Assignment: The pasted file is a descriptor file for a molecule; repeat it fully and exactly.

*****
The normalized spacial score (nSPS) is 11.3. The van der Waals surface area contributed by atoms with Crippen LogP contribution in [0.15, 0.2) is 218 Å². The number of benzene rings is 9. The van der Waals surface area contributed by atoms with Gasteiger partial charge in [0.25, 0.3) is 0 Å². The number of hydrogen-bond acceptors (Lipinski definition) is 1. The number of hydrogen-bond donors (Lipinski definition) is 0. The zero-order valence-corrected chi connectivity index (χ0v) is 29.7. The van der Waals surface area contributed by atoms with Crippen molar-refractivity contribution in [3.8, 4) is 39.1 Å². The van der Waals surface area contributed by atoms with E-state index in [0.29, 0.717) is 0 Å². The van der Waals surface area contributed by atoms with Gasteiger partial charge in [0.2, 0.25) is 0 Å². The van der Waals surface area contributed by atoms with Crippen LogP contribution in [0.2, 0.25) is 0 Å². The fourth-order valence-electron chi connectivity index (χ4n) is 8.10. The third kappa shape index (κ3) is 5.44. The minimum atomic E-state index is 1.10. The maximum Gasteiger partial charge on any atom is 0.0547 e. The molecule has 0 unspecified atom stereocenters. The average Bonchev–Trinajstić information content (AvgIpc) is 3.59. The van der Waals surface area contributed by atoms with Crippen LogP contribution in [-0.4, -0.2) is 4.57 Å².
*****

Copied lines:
The normalized spacial score (nSPS) is 11.3. The van der Waals surface area contributed by atoms with Crippen LogP contribution in [0.15, 0.2) is 218 Å². The number of benzene rings is 9. The van der Waals surface area contributed by atoms with Gasteiger partial charge in [0.25, 0.3) is 0 Å². The number of hydrogen-bond acceptors (Lipinski definition) is 1. The number of hydrogen-bond donors (Lipinski definition) is 0. The zero-order valence-corrected chi connectivity index (χ0v) is 29.7. The van der Waals surface area contributed by atoms with Crippen molar-refractivity contribution in [3.8, 4) is 39.1 Å². The van der Waals surface area contributed by atoms with E-state index in [0.29, 0.717) is 0 Å². The van der Waals surface area contributed by atoms with Gasteiger partial charge in [0.2, 0.25) is 0 Å². The van der Waals surface area contributed by atoms with Crippen LogP contribution in [0.2, 0.25) is 0 Å². The fourth-order valence-electron chi connectivity index (χ4n) is 8.10. The third kappa shape index (κ3) is 5.44. The minimum atomic E-state index is 1.10. The maximum Gasteiger partial charge on any atom is 0.0547 e. The molecule has 0 unspecified atom stereocenters. The average Bonchev–Trinajstić information content (AvgIpc) is 3.59. The van der Waals surface area contributed by atoms with Crippen LogP contribution in [-0.4, -0.2) is 4.57 Å².